Let's Talk About LandCruisers

I spent a lot of time over the last few weeks thinking about my rig, redesigning the Tacoma I want to build, and dreaming of adventuring. In one of these recurring dreams, I travel to far-flung places in a decked out LandCruiser 78. You may know it as the Troopy or the J78. I fear this will never become a reality, though, for a few reasons I touch on later. But that feeling did get me thinking. Why did I want a Troopy so bad? What would it take to get one? Would something else serve my needs better? Today, let’s talk about LandCruisers.

The Real LandCruisers #

Toyota sells a few different versions of the 4Runner. In 2018, that line contained the SR5, the TRD Off-Road, and the Limited, to name three. The company also sells a few different versions of the 70 series LandCruiser. In 2019, that line contained the WorkMate (J76), the GX (J79), and the GXL (J78). “70 series LandCruiser” defines a family of vehicles, the J7Xs, just as “4Runner” does. The family name dates back to the 1980s, when Toyota gave the world the J40. This chassis would later become the celebrated J70. The North American market got the less capable J60. The J60 became the J80 in the 1990s, the J100 at the turn of the century, and the J200 in 2007. The J100 and J200 still sell in North America today, but neither of these vehicles hold a candle to the J70s available almost everywhere else.

The LandCruiser's Strengths #

The 70 series LandCruiser has made a name for itself as one of the most reliable, long-lasting, and capable vehicles on the road. Its impressive reputation stems from Toyota’s unique blend of diesel engine, utilitarian design, overbuilt construction, and practical form factor. Although a few other companies manage to tick a couple of those boxes, none check them all — and again, not even Toyota manages that feat in North America. To understand why this package makes the 70 series such a special platform, consider the value of each piece on its own.

A Diesel Engine #

Gas engines produce the most power at high RPMs, while diesels produce the most power at lower RPMs. Because off-road drivers tend to pack heavy and go slow, 70 series LandCruisers — with their powerful V8 diesel motors — excel in this environment. Toyota also updated the platform’s gearing in 2017, making these vehicles well-suited to highway driving, too. This setup gives consumers the best of both worlds, along with unrivaled reliability, longevity, and simplicity. These fantastic engines make the gas motors offered in other, similar vehicles look anemic and incapable by comparison.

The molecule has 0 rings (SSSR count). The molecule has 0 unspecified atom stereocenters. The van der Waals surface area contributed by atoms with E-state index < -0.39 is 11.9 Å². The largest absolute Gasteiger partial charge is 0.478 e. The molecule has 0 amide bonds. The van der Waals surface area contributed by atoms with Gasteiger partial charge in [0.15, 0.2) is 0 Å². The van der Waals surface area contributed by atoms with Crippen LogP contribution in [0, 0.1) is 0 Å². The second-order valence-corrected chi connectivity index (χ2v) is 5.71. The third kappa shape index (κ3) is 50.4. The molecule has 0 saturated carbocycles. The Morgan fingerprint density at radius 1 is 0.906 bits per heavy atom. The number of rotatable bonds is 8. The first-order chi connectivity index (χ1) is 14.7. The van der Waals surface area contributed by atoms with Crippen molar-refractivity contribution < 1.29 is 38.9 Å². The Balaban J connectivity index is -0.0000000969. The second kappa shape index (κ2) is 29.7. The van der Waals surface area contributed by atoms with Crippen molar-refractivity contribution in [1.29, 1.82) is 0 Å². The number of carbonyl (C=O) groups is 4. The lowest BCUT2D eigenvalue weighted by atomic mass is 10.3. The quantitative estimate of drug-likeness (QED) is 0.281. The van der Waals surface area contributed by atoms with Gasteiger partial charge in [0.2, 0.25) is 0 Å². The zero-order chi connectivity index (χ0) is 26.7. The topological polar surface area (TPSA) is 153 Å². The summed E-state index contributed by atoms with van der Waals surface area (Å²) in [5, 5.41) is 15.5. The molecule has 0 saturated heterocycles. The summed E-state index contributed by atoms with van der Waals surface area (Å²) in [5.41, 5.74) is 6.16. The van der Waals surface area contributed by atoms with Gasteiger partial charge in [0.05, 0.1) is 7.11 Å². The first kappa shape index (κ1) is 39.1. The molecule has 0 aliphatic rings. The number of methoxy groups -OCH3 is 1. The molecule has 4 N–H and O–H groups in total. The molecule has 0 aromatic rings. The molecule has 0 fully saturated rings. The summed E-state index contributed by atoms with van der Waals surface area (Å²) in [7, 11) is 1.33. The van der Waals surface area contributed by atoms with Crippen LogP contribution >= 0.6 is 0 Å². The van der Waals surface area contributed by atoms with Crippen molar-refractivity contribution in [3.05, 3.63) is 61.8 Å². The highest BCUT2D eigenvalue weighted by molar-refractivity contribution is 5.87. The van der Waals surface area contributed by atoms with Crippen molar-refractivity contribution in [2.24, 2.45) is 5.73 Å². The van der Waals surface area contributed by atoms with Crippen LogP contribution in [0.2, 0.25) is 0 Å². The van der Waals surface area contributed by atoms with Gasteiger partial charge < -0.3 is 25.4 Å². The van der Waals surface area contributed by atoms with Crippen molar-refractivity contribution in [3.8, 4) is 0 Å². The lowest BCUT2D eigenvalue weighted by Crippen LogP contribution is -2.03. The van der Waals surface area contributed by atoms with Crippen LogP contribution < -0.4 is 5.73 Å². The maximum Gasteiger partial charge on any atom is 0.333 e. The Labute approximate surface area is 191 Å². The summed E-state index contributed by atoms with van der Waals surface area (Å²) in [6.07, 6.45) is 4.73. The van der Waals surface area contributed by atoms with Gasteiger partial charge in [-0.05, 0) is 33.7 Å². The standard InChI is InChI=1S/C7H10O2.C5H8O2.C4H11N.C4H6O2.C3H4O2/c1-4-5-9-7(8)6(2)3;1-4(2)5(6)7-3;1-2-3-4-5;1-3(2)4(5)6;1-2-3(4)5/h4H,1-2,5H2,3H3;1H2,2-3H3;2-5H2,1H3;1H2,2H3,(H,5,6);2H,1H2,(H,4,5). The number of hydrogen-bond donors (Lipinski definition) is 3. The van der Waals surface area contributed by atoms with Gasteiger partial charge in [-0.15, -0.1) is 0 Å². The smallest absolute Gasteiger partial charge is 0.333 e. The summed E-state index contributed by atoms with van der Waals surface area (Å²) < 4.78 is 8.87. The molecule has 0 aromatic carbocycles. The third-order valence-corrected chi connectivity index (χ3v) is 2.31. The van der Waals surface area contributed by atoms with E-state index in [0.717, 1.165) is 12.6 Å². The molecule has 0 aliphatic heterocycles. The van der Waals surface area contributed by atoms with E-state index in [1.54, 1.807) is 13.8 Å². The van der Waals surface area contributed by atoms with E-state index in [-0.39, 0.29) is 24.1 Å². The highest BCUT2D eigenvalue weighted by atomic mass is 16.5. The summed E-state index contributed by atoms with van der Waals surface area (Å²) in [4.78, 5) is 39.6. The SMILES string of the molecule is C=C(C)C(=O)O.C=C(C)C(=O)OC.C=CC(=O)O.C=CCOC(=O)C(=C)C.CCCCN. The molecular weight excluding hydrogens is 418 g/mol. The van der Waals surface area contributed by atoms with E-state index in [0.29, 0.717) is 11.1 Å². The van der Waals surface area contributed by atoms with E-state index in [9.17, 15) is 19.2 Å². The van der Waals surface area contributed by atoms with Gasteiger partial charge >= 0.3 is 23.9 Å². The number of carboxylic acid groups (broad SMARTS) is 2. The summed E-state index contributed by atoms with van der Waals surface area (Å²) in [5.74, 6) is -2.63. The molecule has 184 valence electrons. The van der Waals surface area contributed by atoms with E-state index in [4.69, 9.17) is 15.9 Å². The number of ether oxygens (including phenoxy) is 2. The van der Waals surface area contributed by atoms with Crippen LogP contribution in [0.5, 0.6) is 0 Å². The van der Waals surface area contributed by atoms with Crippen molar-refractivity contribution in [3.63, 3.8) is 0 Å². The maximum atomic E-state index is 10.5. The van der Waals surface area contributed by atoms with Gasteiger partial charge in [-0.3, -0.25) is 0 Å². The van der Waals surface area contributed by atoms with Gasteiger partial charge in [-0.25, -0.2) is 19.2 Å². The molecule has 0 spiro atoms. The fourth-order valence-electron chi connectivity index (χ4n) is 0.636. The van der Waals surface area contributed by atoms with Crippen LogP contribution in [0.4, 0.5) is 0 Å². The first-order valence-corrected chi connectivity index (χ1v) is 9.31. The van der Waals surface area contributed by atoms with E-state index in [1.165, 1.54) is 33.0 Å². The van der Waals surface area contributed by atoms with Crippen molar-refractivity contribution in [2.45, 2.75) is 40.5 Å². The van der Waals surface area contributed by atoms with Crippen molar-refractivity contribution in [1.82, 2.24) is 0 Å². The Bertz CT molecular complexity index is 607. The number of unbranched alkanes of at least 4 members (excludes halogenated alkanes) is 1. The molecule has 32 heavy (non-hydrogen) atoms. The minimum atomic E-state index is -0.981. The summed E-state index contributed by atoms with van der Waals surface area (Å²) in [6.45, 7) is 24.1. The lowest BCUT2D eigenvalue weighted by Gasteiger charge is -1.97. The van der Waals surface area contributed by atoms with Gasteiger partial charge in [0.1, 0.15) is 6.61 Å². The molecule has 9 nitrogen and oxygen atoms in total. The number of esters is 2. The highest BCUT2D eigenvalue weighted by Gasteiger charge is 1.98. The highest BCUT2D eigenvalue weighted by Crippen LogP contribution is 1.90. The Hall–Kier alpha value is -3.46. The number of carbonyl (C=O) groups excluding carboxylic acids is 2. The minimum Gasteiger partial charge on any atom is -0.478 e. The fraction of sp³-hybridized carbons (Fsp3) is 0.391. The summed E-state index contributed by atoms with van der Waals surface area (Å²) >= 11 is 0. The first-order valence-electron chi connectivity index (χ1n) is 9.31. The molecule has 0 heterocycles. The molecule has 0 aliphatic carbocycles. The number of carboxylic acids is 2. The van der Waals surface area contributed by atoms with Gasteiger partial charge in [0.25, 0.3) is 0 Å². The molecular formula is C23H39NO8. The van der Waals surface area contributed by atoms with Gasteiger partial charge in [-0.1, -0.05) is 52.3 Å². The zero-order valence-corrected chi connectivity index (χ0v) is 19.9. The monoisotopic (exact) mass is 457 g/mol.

A Utilitarian Design #

Modern vehicles have all but done away with any semblance of simplicity. They have become ever more feature-rich and luxurious, which has forced their owners to take on ever fewer maintenance tasks and repair jobs. The masses delight in this shift; car enthusiasts and overlanders despair. The utilitarian design of 70 series LandCruisers means less can go wrong with them, and on the off chance that something does, their owners can fix the problem themselves. This makes the platform a great workhorse, well suited for hash use in even harsher environments.

An Overbuilt Construction #

Most vehicles these days also trade durability for lightweight materials, an advantage that they then cancel out with more safety features and small engines with better fuel economy. This has the net negative effect of making them far less durable, a downside from which the 70 series LandCruisers do not suffer. This platform has a reputation as one of the toughest, most reliable vehicles on the road, in the world. Its simple and overbuilt construction played an integral role in earning it that notoriety. A 25-year-old 70 series with over 100,000 miles on it holds up so well that it will sell for around $5,000 less than a brand new 4Runner.